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Women’s struggles for equality
This is the second in a series of commentaries on what 50 years of independence has meant for women’s rights and gender equality in Trinidad and Tobago. This week, I focus on women’s struggles in the pre-independence period.
The Caribbean colonies were an important cog in the wheel of the British imperial project of wealth creation. In response, they were served by a ‘democratic’ system that supported capital interests and the propertied classes and exploited the African and Indian population.
Linden Lewis states that in the period up to the pre-independence movements of the 1940s and ’50s, the outcomes for women were shaped by a colonial state that was “masculinist in its personnel, orientation and policy formulation.” Although the majority of women had worked in the public sphere as slaves, indentured labourers, and in other occupations, the ideology that ‘women’s place is in the home’ was pervasive. Linnette Vassell argues that colonial gender policy categorised women as wives and mothers under the authority of men within the private sphere, and placed them in a subordinate position to men in political, economic and socio–cultural life.
Rhoda Reddock makes the point that colonial education policy viewed girls as future housewives, and offered them “limited occupational and vocational opportunities” in line with their “domestic status.” Similar education policy continues to influence the labour market to the present day, as discussed in an earlier commentary.
Women’s early activism for social reforms, political rights
Women began organising for their rights in the 19th and early 20th centuries through religious and social welfare organisations, trade unions, and civic and political organisations. Audrey Jeffers founded the Coterie of Social Workers in the 1920s, which created “breakfast sheds” that provided meals for primary school children. The Coterie linked the struggles for social welfare and political reform to the broader nationalist agenda, and Jeffers was the first Caribbean woman to be elected to municipal office in 1936.
Labour rebellions flourished in the 1920s and ’30s, and women labourers participated actively. Reddock recounts that in 1922, after the Esperanza sugarcane plantation failed to reduce the work tasks, a report stated that “even the women of central Trinidad beat the overseers with hooks and crook sticks when they sought to force people to work.”
Similarly, women weeders at the Brechin Castle plantation attacked the overseer with hoes due to the failure to reduce their tasks, and were taken into custody. The Butler Party attracted large numbers of women and included a Women’s Committee. While its main mission was to prepare meals and deliver them to the male strikers, women of the committee and the wider party took on a more substantial role as the riots escalated in 1937.
The experience of national independence
Women’s organising fed into the process of negotiating constitutional decolonisation and national independence by the male political leadership. While women were granted the vote equally with men under universal adult suffrage, this did not alter the male-female power relations inherited from the colonial period.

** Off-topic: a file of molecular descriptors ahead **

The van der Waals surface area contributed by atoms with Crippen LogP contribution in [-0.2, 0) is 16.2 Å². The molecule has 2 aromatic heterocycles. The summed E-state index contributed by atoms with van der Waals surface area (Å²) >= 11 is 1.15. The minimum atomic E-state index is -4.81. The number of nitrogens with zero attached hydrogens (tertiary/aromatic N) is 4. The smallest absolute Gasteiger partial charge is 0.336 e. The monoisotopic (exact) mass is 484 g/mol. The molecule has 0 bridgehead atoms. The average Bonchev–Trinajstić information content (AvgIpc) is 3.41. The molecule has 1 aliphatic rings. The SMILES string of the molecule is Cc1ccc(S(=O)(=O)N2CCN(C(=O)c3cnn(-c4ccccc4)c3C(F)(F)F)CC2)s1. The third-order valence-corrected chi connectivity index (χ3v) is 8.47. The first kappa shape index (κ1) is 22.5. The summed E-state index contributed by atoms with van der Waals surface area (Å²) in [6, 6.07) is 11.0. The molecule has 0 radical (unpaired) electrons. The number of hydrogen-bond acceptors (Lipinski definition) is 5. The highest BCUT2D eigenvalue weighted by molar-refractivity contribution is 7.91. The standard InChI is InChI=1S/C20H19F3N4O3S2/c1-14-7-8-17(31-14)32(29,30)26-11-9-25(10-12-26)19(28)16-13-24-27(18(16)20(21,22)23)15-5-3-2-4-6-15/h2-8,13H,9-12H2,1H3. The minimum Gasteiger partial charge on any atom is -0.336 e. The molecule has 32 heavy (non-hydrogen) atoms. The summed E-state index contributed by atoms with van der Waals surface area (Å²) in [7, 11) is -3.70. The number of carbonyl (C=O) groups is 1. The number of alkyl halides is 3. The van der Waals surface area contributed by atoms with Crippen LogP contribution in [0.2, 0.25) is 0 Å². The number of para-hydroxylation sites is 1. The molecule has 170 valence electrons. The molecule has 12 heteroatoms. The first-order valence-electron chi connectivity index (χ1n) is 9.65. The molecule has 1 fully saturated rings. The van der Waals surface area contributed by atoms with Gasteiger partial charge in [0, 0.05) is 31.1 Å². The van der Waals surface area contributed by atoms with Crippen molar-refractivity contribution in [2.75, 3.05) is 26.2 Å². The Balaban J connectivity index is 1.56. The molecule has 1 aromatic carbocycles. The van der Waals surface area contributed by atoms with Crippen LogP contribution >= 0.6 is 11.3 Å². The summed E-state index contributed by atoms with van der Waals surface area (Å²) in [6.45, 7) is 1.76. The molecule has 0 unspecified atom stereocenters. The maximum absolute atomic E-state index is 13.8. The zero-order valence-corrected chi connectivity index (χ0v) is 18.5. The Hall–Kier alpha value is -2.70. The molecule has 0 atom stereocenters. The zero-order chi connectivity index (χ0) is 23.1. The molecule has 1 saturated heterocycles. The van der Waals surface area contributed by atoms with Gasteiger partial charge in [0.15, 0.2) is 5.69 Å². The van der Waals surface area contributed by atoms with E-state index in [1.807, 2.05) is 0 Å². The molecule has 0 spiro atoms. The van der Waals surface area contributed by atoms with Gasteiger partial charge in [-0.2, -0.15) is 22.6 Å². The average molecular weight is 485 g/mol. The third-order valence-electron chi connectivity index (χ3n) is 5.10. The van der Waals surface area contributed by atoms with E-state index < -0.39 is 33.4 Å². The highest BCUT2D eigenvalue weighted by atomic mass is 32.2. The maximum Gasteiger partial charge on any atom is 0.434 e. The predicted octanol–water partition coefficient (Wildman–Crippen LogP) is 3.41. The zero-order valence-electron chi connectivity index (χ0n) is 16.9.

The independence project itself, founded largely on British institutional systems and values, did not significantly transform the concentration of economic and social power in the hands of the elite. Upon independence, political power was handed over to the local elite, the majority of whom were African-Caribbean men.
Early Caribbean post-independence economic and trade policies, while stimulating growth in some sectors, did not significantly shift the main features of economic dependence. Nor did they result in positive outcomes for the majority of men and women in the region.
For example, the EU liberalisation of the sugar and banana markets has resulted in male and female workers being robbed of livelihoods. Dominica’s 2008/2009 poverty assessment revealed that the number of banana farmers fell from 6,000 to 1,000 in five years, and many were forced into wage labour. The Westminster system of institutions has been able to secure the peaceful transfer of power through elections and the rule of law, and propel changes in social relations.
Compared to the colonial period, there have been noticeable improvements in the quality of life of the majority, eg, higher levels of employment and per capita income; increased access to healthcare and education; increasing life expectancy, declining fertility rates and infant mortality; and expansion of water, electricity and communications.
However, citizenship rights in terms of economic and social well-being have been under assault and contribute to increasing political apathy, alienation and questioning of the meaning of democracy promoted since independence. And the independence project of ensuring an equitable distribution of rights, resources and representation among citizens is a long way to being achieved.
Girvan’s statement that “the ‘independence’…bequeathed and the democracy…acquired in 1962 were nothing but a monumental face card,” does not speak to the persistent gender inequality that has characterised Caribbean democracies since independence. Indeed, as Linden Lewis has observed, the struggle for gender equality is “not generally part of the consciousness of [Caribbean] men in the vanguard of social change.”
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